Saturday, November 5, 2016

This Might Help With Depression

Okay, so I've tried St. John's Wort (an herbal SSRI) and I've tried multiple SSRIs and SNRIs and I hate the side effects of every last one of them. The weight gain and metabolism slow-down are bad enough, but add into that the fact that they didn't actually lift my depression, they just made it so I didn't care. I felt wrapped in fuzzy cotton.

After I tried getting off of them completely, and without having anything anti-depressant in my system realized I did need something, I did some reading.

I want to share what I found, but I also want to warn you: this isn't going to work for everybody. It might not work for you. And this isn't woo-woo stuff, if you're looking to go anti-science. It's based on science and how the brain works.

So first, a little primer in brain chemistry. (If this is your field, and you are aggravated by certain things I've simplified or glossed over, I'm sorry. I was trying to make this understandable. You can leave comments if you want.)

Your brain communicates through the nervous system. Millions of nerves. Each one is a neuron. And they don't actually connect end to end. There's a tiny (very tiny) gap between each one and the next. If the nerve wants to communicate something to the next nerve, it sends a neurotransmitter across the gap. The receiver nerve accepts the neurotransmitter and then trashes it. Kind of like sending someone a letter and they read it and then throw it in the trashcan.

A neurotransmitter is just a molecule. It's a big molecule, though not as big as some, but it's pretty big (no, you still can't see it!). This is important later.

A SSRI or SNRI is short for "selective serotonin/norepinephrin reuptake inhibitor". What it does, it prevents the nerve from throwing the neurotransmitter in the trashcan. It put it into the "recycle bin" of the brain where it can be used again.

This is based on the hypothesis that depression is caused by a shortage of the appropriate neurotransmitter. Some people lack serotonin, some lack norepinephrine, and some lack dopamine (Wellbutrin is the only dopamine helper anti-depressant that I know of). This is a widely accepted hypothesis that seems well-supported by the clinical evidence. In other words, you find the neurotransmitter you're short on, make your brain have more of it, and your depression is reduced or lifts.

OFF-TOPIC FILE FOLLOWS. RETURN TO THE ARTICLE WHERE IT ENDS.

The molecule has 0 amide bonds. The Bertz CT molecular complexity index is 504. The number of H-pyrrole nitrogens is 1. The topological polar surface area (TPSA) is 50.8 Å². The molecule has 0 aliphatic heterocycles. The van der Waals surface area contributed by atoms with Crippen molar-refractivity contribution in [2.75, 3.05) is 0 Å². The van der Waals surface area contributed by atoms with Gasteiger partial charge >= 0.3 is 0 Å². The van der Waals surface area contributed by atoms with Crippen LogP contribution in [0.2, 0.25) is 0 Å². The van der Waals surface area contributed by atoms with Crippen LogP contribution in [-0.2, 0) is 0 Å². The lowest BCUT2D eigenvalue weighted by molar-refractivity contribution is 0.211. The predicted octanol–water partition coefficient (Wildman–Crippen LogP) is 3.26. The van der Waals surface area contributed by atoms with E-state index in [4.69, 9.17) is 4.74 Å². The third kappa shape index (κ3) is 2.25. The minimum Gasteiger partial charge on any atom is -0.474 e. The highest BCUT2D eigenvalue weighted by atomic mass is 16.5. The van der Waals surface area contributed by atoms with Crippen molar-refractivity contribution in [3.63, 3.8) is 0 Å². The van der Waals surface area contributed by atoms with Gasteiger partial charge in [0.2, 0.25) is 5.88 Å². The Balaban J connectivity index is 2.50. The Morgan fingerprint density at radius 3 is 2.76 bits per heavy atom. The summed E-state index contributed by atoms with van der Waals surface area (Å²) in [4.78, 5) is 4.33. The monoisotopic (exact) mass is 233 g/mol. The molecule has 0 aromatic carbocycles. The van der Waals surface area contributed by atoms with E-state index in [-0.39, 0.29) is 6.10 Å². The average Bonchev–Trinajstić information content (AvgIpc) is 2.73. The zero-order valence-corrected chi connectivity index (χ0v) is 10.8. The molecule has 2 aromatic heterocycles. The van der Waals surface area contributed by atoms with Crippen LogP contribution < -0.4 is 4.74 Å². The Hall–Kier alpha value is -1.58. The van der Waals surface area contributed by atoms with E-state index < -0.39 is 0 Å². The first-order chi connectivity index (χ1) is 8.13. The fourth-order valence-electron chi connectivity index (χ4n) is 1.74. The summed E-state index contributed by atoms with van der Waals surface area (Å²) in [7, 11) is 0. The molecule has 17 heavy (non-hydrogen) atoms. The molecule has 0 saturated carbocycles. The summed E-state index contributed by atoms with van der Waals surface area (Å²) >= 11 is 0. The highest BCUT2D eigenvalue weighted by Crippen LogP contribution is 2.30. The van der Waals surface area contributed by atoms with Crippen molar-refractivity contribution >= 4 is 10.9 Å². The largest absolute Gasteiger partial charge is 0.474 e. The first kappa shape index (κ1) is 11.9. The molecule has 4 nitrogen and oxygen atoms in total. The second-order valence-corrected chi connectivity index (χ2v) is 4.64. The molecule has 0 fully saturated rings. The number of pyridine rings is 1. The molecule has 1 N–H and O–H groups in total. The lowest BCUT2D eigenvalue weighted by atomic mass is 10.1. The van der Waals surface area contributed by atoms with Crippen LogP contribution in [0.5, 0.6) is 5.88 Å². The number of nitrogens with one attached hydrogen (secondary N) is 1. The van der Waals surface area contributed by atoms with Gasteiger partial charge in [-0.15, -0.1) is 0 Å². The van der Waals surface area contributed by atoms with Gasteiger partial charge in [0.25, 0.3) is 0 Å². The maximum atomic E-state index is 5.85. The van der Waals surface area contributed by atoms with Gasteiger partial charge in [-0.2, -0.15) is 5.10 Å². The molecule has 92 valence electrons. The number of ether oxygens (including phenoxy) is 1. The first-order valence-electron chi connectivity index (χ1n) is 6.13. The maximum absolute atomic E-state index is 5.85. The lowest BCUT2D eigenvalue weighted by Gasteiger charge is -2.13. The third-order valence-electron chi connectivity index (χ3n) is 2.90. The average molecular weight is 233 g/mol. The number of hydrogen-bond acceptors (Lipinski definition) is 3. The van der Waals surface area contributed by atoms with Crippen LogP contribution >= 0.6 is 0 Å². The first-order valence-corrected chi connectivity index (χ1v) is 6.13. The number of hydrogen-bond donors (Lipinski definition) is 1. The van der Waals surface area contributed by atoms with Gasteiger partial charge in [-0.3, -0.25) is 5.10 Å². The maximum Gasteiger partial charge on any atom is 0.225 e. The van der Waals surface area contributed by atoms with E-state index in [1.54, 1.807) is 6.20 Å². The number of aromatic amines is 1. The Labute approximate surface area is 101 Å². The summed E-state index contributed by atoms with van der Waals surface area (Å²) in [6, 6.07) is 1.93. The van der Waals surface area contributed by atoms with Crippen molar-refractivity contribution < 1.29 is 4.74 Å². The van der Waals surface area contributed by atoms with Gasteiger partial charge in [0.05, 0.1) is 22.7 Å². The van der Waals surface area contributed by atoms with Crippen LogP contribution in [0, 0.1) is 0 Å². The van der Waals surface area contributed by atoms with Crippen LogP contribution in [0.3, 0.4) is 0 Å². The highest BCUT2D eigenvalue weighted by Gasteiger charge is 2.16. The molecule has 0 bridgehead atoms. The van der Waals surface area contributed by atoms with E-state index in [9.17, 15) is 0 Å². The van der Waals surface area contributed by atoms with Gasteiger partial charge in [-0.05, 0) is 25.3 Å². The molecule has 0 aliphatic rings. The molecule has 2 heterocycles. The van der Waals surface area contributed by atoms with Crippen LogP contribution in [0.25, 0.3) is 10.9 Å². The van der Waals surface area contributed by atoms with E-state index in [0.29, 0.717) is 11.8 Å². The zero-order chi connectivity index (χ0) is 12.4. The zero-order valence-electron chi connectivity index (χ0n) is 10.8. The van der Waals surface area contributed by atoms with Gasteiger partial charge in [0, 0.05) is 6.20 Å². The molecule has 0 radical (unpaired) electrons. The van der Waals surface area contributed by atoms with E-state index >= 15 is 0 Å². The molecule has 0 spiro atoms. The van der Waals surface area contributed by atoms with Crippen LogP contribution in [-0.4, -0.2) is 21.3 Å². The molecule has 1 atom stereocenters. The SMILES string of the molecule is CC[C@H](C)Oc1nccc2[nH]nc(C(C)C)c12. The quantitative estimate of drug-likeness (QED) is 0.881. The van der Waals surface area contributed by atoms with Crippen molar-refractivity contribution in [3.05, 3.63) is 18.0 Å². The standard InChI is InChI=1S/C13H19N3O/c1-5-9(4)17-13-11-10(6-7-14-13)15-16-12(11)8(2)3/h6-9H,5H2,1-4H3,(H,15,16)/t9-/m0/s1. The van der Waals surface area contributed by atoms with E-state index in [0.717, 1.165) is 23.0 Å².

My personal unproven untested hypothesis is that the side effects are because your brain is trashing the neurotransmitters for a good reason. Maybe they lose one tiny hydrogen off the middle somewhere and become a problem. Whatever; you're supposed to use a new one every time (like a salad bar and the plates).

So, why the drugs? Why can't you just put dopamine into a pill and take it?

Remember how I said the neurotransmitters are fairly big molecules? There are nerves outside the brain, but for the ones inside the brain, the brain makes those molecules inhouse, so to speak. There's a blood-brain barrier around your brain (because brains don't have blood inside them, just on the outside) and it stops any big molecules from getting through. This is to stop (most) viruses and bacteria from attacking the brain. They're big molecules and can't get through.

But little molecules can make it through, like oxygen (which is oxygen-oxygen, O2 technically, and thus a molecule made up of two atoms).

And the building blocks that the brain uses to make neurotransmitters can get through as well. The brain is very efficient. It uses building blocks in many different brain molecules, without having to have a specific set for each one. In other words, if one of the building blocks is red, it can appear in multiple types of brain-manufactured molecules. Red-Green-Blue, Red-Blue-Blue, etc.

So. Idea. What if you took the building blocks in a pill and flooded your system with those? Would your brain make more of Red-Green-Blue simply because it had more Red, Green, and Blue available now? Perhaps some kinds of depression are simply because the building mechanism is slower than normal for that neurotransmitter?

Dopamine is made of an amino acid and two vitamins. It's phenyalanine and two of these three: B2, B1, B6. (I don't actually remember.)